After seven years of meticulous development, Apple has finally unveiled its Vision Pro AR headset. Priced at $3,499, this innovative device is primarily targeted at enterprise buyers, offering a new paradigm that Apple refers to as “spatial computing.”
Design and Features
Resembling ski goggles, the Vision Pro is designed for indoor use at home or in the office. It boasts an aluminum frame, curved glass at the front, a physical button for image capture, a digital crown for adjustments, and built-in “audio pods” for immersive sound.
The Vision Pro is more than just an AR headset; it’s a leap into the future of augmented reality. It runs on Apple’s standard M2 chip and a new R1 chip for video streaming. The micro-OLED displays are impressively dense, packing 64 pixels into the space of a standard iPhone pixel.
Customization and Interaction
In partnership with Zeiss, Apple offers custom prescription glass inserts for the headset, ensuring a comfortable and personalized user experience. A unique feature called “EyeSight” uses a front-facing display to reveal your eyes to others in the room, creating an “authentic representation of you” on the curved front glass.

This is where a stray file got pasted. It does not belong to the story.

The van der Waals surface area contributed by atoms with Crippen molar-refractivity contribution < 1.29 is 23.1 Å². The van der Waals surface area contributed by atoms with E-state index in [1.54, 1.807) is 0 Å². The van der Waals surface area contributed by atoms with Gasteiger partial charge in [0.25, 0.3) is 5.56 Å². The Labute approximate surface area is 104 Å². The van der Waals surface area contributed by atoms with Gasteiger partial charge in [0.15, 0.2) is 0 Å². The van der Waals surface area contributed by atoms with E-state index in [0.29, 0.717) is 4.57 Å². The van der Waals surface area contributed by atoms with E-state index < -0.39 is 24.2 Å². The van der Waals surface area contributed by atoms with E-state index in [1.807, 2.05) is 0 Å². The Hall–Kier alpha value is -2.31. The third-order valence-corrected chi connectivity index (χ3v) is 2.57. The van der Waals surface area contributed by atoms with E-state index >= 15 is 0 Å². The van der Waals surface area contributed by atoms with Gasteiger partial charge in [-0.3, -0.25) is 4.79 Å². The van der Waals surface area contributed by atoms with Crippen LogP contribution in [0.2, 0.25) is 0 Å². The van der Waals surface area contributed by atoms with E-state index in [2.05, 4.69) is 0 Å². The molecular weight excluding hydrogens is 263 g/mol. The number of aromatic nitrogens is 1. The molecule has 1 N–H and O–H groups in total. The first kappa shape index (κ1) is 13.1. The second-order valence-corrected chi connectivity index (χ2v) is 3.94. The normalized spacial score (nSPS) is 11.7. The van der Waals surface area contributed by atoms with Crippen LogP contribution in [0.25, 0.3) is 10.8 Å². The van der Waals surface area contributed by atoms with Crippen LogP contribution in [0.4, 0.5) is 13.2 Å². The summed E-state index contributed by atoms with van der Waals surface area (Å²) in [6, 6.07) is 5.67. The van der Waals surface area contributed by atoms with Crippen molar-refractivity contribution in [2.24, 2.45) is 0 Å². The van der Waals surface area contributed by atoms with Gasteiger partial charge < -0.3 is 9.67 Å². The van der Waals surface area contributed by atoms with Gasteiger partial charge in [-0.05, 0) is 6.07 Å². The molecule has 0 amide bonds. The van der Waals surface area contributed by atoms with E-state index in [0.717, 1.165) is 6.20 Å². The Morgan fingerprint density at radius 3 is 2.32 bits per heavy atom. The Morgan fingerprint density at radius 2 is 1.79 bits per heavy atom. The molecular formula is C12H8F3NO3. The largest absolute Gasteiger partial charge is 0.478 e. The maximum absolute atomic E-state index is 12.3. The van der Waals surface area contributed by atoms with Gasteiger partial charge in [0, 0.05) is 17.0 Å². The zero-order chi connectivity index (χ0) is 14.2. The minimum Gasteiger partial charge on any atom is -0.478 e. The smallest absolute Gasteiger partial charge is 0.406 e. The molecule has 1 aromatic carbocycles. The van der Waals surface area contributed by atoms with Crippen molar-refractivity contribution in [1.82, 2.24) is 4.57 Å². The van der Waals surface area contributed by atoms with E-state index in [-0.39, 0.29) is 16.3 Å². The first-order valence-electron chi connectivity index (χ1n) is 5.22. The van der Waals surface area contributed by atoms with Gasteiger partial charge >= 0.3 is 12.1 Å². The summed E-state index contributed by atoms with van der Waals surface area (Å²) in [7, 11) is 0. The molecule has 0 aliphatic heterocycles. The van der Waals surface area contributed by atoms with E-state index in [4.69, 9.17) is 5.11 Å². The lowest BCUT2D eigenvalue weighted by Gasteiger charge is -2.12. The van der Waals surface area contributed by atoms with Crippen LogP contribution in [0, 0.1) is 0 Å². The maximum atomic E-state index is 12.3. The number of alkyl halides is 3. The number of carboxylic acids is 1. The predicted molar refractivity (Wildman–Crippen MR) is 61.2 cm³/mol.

The Vision Pro is primarily a work-first device, focusing on applications like email. Users can project a version of their Mac desktop in front of them, transforming any space into a productive workspace.
Entertainment and Content
The headset includes a 3D camera for capturing “Spatial” photos and videos and offers a movie theater option for large-screen projection. Disney is the first content partner for the headset, with Disney+ available at launch.
VisionOS and Security
Apple introduced VisionOS, a new operating system designed for spatial computing. It is compatible with Microsoft Office apps and teleconferencing services like WebEx and Zoom. For security, a new version of FaceID called OpticId is included, enabling secure transactions through Apple Pay.
The Apple Vision Pro AR headset is expected to be available early next year, marking a significant milestone in the evolution of spatial computing.